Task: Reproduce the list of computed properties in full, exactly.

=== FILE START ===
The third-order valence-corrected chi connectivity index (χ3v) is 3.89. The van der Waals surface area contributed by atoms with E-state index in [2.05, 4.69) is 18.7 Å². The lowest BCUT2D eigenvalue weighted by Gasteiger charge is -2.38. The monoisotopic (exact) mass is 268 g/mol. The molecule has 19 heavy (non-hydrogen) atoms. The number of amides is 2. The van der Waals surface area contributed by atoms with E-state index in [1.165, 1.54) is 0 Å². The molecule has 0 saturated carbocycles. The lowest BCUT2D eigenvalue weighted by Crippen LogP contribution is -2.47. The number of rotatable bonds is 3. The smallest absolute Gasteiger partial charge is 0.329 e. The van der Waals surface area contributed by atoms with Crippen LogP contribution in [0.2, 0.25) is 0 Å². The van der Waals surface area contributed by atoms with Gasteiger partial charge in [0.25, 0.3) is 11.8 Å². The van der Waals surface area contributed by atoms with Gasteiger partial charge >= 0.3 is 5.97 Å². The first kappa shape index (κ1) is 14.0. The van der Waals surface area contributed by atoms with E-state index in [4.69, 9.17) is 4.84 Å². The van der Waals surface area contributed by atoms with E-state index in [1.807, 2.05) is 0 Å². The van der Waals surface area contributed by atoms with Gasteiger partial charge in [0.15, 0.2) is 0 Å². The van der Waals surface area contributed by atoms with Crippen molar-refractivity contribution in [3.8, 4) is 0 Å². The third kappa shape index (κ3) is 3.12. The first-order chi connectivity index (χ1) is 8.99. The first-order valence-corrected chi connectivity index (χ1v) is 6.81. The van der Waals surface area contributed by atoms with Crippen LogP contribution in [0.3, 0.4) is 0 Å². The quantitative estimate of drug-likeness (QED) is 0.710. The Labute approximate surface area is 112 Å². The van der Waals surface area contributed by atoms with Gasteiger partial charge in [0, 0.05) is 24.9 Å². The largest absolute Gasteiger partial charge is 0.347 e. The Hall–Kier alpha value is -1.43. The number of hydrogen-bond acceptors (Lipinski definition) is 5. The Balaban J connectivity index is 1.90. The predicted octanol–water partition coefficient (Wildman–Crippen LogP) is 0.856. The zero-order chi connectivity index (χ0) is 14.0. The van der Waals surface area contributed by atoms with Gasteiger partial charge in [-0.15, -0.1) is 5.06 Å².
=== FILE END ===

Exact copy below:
The third-order valence-corrected chi connectivity index (χ3v) is 3.89. The van der Waals surface area contributed by atoms with E-state index in [2.05, 4.69) is 18.7 Å². The lowest BCUT2D eigenvalue weighted by Gasteiger charge is -2.38. The monoisotopic (exact) mass is 268 g/mol. The molecule has 19 heavy (non-hydrogen) atoms. The number of amides is 2. The van der Waals surface area contributed by atoms with E-state index in [1.165, 1.54) is 0 Å². The molecule has 0 saturated carbocycles. The lowest BCUT2D eigenvalue weighted by Crippen LogP contribution is -2.47. The number of rotatable bonds is 3. The smallest absolute Gasteiger partial charge is 0.329 e. The van der Waals surface area contributed by atoms with Crippen LogP contribution in [0.2, 0.25) is 0 Å². The van der Waals surface area contributed by atoms with Gasteiger partial charge in [0.25, 0.3) is 11.8 Å². The van der Waals surface area contributed by atoms with Gasteiger partial charge >= 0.3 is 5.97 Å². The first kappa shape index (κ1) is 14.0. The van der Waals surface area contributed by atoms with E-state index in [4.69, 9.17) is 4.84 Å². The van der Waals surface area contributed by atoms with E-state index in [1.807, 2.05) is 0 Å². The van der Waals surface area contributed by atoms with Gasteiger partial charge in [0.15, 0.2) is 0 Å². The van der Waals surface area contributed by atoms with Crippen molar-refractivity contribution in [3.8, 4) is 0 Å². The third kappa shape index (κ3) is 3.12. The first-order chi connectivity index (χ1) is 8.99. The first-order valence-corrected chi connectivity index (χ1v) is 6.81. The van der Waals surface area contributed by atoms with Crippen LogP contribution in [0.3, 0.4) is 0 Å². The quantitative estimate of drug-likeness (QED) is 0.710. The Labute approximate surface area is 112 Å². The van der Waals surface area contributed by atoms with Gasteiger partial charge in [0, 0.05) is 24.9 Å². The largest absolute Gasteiger partial charge is 0.347 e. The Hall–Kier alpha value is -1.43. The number of hydrogen-bond acceptors (Lipinski definition) is 5. The Balaban J connectivity index is 1.90. The predicted octanol–water partition coefficient (Wildman–Crippen LogP) is 0.856. The zero-order chi connectivity index (χ0) is 14.0. The van der Waals surface area contributed by atoms with Gasteiger partial charge in [-0.15, -0.1) is 5.06 Å².